You are here

Are POCA restraint orders a significant change?

Tim Bowden considers how recent amendments to the Proceeds of Crime Act 2002 will affect defendants subject to restraint orders

14 July 2015

On 1 June 2015 the Restraint Orders (Legal Aid Exception and Relevant Legal Aid Payments) Regulations 2015 came into force, which, together with amendments made to section 41 of the Proceeds of Crime Act 2002 (POCA), now permit the assets of a defendant, subject to a restraint order, to be used to meet defence costs.

While that proposition may make the ears of defence lawyers prick up, it is not a change that is going to permit the use of any assets to directly meet defence costs. The beneficiary will be the legal aid fund, and the change will affect few cases. The change has more to do with correcting an anomaly in liability to make legal aid contributions than with making any significant contribution to recouping legal aid expenditure.

Since the coming into force of POCA, it has been impermissible to use restrained funds to finance defence costs in the proceedings or in respect of

Want to read on?

This article is part of our subscription-based access. Please pick one of the options below to continue.

Already registered? Login to access premium content

SUBSCRIBE for one User

Unlimited access to the entire SJ website for a full year for one user.

  • 10 issues a year delivered to you
  • Digital edition of the magazine for one user – sent to your inbox or accessible through the website
  • Access to premium content on the website
  • Access to the fully searchable online archive of Solicitors Journal, Managing Partner and Private Client Adviser, which spans over 13 years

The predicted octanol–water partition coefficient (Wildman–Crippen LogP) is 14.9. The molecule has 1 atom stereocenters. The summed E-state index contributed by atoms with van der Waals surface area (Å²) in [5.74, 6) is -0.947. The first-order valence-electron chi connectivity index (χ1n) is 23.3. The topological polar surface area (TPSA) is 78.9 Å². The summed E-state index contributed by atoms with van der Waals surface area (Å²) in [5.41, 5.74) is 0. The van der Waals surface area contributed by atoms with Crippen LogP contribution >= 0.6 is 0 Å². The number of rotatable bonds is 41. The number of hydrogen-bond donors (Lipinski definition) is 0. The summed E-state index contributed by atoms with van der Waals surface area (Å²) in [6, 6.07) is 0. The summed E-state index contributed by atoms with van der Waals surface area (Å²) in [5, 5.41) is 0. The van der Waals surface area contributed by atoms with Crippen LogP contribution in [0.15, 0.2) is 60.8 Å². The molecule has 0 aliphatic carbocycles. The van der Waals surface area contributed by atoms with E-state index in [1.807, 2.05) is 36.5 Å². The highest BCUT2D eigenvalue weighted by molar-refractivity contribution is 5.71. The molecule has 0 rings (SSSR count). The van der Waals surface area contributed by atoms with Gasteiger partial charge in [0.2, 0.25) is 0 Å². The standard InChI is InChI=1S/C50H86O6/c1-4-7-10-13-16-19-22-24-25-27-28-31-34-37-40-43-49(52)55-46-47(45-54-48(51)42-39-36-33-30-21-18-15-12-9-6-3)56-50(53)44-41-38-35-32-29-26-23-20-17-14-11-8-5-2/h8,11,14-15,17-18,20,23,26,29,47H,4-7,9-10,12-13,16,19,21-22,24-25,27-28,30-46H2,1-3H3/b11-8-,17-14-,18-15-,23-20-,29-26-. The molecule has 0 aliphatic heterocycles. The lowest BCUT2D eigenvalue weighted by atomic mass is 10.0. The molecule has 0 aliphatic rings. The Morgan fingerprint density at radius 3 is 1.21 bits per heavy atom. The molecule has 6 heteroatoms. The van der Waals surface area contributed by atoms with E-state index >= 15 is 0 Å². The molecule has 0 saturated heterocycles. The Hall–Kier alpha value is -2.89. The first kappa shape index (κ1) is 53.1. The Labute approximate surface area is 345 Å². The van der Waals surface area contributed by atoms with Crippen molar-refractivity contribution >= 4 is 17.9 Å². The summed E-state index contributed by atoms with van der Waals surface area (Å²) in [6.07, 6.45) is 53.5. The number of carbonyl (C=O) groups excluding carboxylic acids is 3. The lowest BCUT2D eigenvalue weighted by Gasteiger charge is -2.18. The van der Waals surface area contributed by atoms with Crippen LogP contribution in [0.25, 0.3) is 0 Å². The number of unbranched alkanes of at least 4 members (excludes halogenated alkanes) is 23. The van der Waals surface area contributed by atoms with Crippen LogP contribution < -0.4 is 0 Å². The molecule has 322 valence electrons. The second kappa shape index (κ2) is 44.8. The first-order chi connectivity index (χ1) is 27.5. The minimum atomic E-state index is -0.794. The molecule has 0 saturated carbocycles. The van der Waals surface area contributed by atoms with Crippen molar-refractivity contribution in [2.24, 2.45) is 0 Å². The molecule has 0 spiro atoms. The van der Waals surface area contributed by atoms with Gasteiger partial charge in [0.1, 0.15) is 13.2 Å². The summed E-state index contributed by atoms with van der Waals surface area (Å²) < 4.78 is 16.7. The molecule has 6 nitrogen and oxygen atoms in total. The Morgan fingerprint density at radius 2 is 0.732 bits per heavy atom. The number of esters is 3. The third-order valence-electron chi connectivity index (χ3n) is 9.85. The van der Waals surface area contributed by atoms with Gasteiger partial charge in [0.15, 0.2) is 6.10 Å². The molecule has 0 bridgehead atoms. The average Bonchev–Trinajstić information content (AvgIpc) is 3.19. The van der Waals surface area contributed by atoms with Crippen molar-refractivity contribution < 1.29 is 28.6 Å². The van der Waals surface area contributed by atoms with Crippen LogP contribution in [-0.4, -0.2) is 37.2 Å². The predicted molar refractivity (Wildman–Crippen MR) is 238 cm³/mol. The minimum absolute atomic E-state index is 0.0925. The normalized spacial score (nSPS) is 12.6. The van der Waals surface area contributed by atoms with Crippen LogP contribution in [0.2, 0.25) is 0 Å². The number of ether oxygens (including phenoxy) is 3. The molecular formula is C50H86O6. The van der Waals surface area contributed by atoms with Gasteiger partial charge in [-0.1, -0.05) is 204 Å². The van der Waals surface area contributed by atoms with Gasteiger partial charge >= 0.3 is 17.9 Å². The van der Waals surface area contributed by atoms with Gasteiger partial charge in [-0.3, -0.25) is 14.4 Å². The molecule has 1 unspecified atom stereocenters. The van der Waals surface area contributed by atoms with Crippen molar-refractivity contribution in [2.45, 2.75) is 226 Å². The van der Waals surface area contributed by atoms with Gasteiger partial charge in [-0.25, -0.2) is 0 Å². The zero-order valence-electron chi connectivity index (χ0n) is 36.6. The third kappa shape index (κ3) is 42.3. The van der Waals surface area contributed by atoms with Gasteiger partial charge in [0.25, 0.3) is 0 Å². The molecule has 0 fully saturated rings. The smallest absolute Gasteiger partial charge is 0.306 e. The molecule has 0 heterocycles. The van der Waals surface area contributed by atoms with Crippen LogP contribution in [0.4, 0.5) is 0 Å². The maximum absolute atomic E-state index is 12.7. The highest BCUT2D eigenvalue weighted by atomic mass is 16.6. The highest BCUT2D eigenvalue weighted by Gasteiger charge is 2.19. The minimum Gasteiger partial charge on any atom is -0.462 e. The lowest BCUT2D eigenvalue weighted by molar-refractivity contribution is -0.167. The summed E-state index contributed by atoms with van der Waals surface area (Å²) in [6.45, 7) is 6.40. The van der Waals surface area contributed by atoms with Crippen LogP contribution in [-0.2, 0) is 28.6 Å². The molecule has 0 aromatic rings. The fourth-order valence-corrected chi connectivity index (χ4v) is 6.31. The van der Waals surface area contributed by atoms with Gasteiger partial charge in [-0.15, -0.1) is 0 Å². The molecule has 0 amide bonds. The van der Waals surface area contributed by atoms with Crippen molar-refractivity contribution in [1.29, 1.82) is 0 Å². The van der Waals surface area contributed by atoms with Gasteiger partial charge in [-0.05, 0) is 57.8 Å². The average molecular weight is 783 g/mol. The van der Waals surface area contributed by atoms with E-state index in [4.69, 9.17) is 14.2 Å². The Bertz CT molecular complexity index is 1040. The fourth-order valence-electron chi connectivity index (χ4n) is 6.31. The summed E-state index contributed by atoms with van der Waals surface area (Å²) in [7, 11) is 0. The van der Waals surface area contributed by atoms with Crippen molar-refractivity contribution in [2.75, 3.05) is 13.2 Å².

• Weekly email newsletter with all the latest news, analysis and features
  • Comment on SJ content and contribute to the SJ community online
  • Advanced search feature
  • Online support
  • Access to SJ app compatible with Android and Apple devices – coming soon!
  • 6 special focuses per year
  • Special offers and discounts on Solicitors Journal and IICJ events

Subscribe

CORPORATE SUBSCRIPTION

Your department or entire firm can subscribe to Solicitors Journal online, providing easy access for all who require it. Discount corporate subscription rates apply, based on number of users.

The Corporate IP Licence includes:

  • Digital copy of the magazine sent to individuals’ inboxes and accessible through the website. Solicitors Journal publishes 10 issues per year
  • Unlimited access to premium content on the website based on IP addresses
  • Unlimited access to the fully searchable online archive of Solicitors Journal, Managing Partner and Private Client Adviser, which spans over 13 years
  • Weekly email newsletter with all the latest news, analysis and features
  • Comment on SJ content and contribute to the SJ community online (username required)
  • Unlimited access to SJ app compatible with Android and Apple devices
  • 6 special focuses per year
  • Special offers and discounts on Solicitors Journal and IICJ events

The Corporate IP Licence is tailored to your firm, making it the most cost effective way for the firm to access Solicitors Journal, and enables the firm to remain compliant with copyright and our Terms and Conditions. This gives you the ability to print and circulate articles within the firm.

To enquire about a Corporate IP Licence for your firm, please contact our Subscriptions Manager on emily.beechey@solicitorsjournal.com.